This book on urban planning, despite its seductive erudition and lucid reasoning, does not lead to a solid conclusion in the way that texts by Rose or Glaeser do. Sometimes it sounds more like the inspired uncertainty of the most recent Sennett or the poetic evocations of Hertmans.
Late in life, Manuel de Solá-Morales took pains to put his thoughts in order around his major themes: Cerdá and the Eixample, the didactics of urbanism, the importance of the project in the face of the insurmountable complexity of ‘things urban.’ But in a way, his contemporary affinities were what put order and structure to his texts. Oriol Clos takes on the daunting task of leading us through a discourse that has consistently questioned the comfortable certainties that smug practices can regularly settle into. It is not easy to reconstruct a line of thinking that found its ideal medium in the classroom, around a table, or in debate, but Clos meets his objective.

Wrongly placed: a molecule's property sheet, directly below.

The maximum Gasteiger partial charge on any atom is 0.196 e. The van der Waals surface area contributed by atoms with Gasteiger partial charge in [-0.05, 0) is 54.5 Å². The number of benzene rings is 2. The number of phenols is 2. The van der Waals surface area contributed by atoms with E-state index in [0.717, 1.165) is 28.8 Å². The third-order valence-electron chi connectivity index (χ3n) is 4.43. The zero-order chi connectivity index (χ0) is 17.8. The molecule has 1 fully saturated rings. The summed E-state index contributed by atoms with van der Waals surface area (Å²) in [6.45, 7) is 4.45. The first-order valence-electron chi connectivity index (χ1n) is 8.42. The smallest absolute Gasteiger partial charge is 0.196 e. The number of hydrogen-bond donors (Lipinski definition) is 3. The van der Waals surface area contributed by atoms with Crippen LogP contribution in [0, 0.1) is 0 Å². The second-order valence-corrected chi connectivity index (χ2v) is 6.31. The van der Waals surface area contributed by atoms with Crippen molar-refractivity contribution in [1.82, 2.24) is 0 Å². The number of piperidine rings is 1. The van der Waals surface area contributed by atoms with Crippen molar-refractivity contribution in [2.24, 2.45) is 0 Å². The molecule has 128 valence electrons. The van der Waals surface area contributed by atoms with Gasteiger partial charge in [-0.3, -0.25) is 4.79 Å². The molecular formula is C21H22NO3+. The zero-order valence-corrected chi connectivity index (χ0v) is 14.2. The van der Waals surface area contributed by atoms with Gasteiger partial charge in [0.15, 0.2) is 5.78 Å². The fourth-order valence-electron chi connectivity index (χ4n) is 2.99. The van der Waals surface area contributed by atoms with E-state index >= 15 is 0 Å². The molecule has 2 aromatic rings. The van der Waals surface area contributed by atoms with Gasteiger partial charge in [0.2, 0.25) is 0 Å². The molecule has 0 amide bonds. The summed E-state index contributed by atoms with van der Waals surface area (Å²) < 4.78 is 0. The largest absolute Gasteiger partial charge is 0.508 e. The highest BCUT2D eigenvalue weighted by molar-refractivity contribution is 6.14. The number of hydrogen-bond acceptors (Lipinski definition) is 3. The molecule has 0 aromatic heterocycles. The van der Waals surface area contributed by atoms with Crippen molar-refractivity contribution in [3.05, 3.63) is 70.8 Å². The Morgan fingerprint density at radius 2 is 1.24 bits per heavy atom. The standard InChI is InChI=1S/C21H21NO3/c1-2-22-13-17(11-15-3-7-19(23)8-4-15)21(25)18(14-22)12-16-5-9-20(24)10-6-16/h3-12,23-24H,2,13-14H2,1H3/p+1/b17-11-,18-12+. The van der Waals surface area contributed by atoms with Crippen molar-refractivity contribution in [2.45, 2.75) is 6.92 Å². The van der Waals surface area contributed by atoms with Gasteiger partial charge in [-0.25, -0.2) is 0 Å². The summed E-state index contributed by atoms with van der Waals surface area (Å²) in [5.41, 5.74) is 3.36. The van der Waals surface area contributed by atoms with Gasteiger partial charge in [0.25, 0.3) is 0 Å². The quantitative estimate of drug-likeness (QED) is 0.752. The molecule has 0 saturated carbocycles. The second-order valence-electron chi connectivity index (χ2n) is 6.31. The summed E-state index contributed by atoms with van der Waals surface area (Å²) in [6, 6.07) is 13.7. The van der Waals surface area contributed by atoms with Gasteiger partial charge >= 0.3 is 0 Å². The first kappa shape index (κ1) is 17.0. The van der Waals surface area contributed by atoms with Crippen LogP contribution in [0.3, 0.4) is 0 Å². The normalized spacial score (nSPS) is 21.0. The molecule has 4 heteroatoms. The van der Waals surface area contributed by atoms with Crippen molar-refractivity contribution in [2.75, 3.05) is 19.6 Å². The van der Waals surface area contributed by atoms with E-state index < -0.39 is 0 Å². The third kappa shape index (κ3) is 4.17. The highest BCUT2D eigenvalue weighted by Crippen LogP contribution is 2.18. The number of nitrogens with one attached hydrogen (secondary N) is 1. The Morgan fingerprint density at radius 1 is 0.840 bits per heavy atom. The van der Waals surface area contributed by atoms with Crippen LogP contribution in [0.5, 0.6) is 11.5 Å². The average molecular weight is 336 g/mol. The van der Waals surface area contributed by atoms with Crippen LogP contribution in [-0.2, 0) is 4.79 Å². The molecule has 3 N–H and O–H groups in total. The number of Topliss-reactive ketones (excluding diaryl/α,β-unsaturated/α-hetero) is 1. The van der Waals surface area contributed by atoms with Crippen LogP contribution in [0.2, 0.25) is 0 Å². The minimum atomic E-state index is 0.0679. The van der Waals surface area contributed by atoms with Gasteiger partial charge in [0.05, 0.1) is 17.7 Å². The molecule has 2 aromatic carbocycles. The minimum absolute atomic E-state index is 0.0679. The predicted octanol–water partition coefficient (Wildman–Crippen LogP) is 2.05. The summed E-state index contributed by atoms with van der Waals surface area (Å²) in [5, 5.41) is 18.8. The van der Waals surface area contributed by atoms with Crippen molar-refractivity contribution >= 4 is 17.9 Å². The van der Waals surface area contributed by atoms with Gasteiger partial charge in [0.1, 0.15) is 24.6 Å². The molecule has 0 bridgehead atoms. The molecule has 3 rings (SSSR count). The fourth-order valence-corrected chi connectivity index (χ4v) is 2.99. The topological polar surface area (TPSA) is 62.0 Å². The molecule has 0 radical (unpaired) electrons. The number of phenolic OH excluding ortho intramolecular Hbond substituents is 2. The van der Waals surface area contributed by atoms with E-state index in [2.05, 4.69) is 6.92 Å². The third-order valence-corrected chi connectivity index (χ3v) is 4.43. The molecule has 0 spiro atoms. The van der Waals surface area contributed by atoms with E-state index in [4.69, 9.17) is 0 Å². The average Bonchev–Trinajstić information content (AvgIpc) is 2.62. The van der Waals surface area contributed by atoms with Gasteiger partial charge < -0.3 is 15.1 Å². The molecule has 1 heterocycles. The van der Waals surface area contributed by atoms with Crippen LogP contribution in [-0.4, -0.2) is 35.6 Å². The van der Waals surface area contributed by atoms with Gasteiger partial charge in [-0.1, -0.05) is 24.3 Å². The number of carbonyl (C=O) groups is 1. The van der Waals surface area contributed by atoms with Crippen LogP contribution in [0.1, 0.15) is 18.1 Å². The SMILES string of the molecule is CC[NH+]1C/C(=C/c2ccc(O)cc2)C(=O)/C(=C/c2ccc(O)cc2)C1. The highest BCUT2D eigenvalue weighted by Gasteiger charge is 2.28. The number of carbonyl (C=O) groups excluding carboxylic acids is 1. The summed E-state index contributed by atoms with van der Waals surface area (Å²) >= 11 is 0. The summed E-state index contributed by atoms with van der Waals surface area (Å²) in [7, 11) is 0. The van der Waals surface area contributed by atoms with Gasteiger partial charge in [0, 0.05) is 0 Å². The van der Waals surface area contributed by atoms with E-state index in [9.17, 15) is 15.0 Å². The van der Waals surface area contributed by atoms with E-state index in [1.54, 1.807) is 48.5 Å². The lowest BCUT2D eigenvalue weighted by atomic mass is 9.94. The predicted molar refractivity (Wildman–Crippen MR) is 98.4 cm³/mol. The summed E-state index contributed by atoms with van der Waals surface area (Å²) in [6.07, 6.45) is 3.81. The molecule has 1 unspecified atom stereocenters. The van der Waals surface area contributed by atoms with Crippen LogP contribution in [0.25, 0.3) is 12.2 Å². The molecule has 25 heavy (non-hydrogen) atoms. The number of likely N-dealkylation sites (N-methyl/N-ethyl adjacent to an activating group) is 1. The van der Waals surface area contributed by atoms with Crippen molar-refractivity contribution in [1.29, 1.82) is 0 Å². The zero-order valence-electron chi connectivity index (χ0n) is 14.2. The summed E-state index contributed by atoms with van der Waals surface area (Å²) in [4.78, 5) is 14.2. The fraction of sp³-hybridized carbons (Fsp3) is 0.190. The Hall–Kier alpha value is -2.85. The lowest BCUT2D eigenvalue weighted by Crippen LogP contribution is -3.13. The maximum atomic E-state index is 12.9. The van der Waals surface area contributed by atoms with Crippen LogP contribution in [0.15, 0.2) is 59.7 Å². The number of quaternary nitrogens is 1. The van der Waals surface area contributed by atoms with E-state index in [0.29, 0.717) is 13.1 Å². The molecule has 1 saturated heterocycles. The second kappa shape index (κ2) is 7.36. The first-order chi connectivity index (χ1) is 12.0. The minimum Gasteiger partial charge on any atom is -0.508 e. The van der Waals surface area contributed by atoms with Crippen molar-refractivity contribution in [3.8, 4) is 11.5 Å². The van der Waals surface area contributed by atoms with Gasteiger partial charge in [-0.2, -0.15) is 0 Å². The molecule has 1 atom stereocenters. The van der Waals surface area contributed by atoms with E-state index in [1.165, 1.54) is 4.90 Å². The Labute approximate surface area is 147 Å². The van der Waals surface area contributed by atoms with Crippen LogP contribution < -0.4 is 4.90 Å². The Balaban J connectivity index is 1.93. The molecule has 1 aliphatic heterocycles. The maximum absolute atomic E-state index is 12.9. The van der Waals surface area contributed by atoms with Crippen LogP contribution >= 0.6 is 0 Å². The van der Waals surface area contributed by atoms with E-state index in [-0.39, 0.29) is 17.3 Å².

The city was for Solá-Morales ungraspable but not incomprehensible; hence his attention to theory. We should thank Clos for reinstating lost links that more simplistic revisions may have allowed to fall into oblivion forever, writings we would do well to read and reread from the angle of current arguments.
As much for those who knew Solà-Morales and had him for a teacher, as for anyone venturing into this thinking for the first time, this book, as Rafael Moneo says in the foreword, lets us hear his words anew, feel him alive. From a radical standpoint of now.